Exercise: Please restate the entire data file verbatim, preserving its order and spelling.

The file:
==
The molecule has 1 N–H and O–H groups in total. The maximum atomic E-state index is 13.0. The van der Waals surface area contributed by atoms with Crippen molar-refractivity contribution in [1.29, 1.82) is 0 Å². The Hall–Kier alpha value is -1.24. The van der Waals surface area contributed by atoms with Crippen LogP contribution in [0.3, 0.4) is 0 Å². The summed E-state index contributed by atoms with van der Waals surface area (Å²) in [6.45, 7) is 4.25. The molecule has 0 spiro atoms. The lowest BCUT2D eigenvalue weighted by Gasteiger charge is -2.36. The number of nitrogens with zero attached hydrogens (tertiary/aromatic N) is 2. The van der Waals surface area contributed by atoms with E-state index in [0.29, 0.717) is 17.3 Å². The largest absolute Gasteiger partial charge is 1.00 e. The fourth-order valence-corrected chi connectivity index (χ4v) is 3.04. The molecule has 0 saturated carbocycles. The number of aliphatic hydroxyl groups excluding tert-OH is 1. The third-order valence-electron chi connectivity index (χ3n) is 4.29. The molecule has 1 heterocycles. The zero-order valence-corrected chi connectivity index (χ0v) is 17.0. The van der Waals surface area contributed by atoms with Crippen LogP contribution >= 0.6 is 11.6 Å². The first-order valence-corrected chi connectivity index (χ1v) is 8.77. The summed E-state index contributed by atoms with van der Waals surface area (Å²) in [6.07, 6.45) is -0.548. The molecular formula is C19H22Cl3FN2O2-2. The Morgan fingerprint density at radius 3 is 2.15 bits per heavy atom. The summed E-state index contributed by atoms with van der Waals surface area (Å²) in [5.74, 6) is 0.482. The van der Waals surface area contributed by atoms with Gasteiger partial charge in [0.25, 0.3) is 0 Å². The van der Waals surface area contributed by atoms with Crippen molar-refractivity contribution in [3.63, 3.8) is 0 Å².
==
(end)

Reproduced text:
The molecule has 1 N–H and O–H groups in total. The maximum atomic E-state index is 13.0. The van der Waals surface area contributed by atoms with Crippen molar-refractivity contribution in [1.29, 1.82) is 0 Å². The Hall–Kier alpha value is -1.24. The van der Waals surface area contributed by atoms with Crippen LogP contribution in [0.3, 0.4) is 0 Å². The summed E-state index contributed by atoms with van der Waals surface area (Å²) in [6.45, 7) is 4.25. The molecule has 0 spiro atoms. The lowest BCUT2D eigenvalue weighted by Gasteiger charge is -2.36. The number of nitrogens with zero attached hydrogens (tertiary/aromatic N) is 2. The van der Waals surface area contributed by atoms with E-state index in [0.29, 0.717) is 17.3 Å². The largest absolute Gasteiger partial charge is 1.00 e. The fourth-order valence-corrected chi connectivity index (χ4v) is 3.04. The molecule has 0 saturated carbocycles. The number of aliphatic hydroxyl groups excluding tert-OH is 1. The third-order valence-electron chi connectivity index (χ3n) is 4.29. The molecule has 1 heterocycles. The zero-order valence-corrected chi connectivity index (χ0v) is 17.0. The van der Waals surface area contributed by atoms with Crippen LogP contribution >= 0.6 is 11.6 Å². The first-order valence-corrected chi connectivity index (χ1v) is 8.77. The summed E-state index contributed by atoms with van der Waals surface area (Å²) in [6.07, 6.45) is -0.548. The molecular formula is C19H22Cl3FN2O2-2. The Morgan fingerprint density at radius 3 is 2.15 bits per heavy atom. The summed E-state index contributed by atoms with van der Waals surface area (Å²) in [5.74, 6) is 0.482. The van der Waals surface area contributed by atoms with Gasteiger partial charge in [0.25, 0.3) is 0 Å². The van der Waals surface area contributed by atoms with Crippen molar-refractivity contribution in [3.63, 3.8) is 0 Å².